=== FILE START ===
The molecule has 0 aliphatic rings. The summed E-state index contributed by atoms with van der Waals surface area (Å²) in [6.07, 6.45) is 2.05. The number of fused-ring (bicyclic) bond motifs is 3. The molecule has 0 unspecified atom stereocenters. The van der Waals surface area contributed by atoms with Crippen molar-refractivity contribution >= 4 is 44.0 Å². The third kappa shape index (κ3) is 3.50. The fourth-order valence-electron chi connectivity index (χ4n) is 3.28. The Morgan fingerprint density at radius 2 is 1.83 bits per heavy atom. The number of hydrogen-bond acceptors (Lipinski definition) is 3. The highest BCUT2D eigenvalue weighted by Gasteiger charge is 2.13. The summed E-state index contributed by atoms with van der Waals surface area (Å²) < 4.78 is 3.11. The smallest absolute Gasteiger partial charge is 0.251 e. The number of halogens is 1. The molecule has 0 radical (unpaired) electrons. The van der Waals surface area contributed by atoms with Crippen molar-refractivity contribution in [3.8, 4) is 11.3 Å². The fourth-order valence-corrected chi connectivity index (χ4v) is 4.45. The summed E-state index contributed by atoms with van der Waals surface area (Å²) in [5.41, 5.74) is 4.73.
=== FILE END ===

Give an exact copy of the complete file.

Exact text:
The molecule has 0 aliphatic rings. The summed E-state index contributed by atoms with van der Waals surface area (Å²) in [6.07, 6.45) is 2.05. The number of fused-ring (bicyclic) bond motifs is 3. The molecule has 0 unspecified atom stereocenters. The van der Waals surface area contributed by atoms with Crippen molar-refractivity contribution >= 4 is 44.0 Å². The third kappa shape index (κ3) is 3.50. The fourth-order valence-electron chi connectivity index (χ4n) is 3.28. The Morgan fingerprint density at radius 2 is 1.83 bits per heavy atom. The number of hydrogen-bond acceptors (Lipinski definition) is 3. The highest BCUT2D eigenvalue weighted by Gasteiger charge is 2.13. The summed E-state index contributed by atoms with van der Waals surface area (Å²) < 4.78 is 3.11. The smallest absolute Gasteiger partial charge is 0.251 e. The number of halogens is 1. The molecule has 0 radical (unpaired) electrons. The van der Waals surface area contributed by atoms with Crippen molar-refractivity contribution in [3.8, 4) is 11.3 Å². The fourth-order valence-corrected chi connectivity index (χ4v) is 4.45. The summed E-state index contributed by atoms with van der Waals surface area (Å²) in [5.41, 5.74) is 4.73.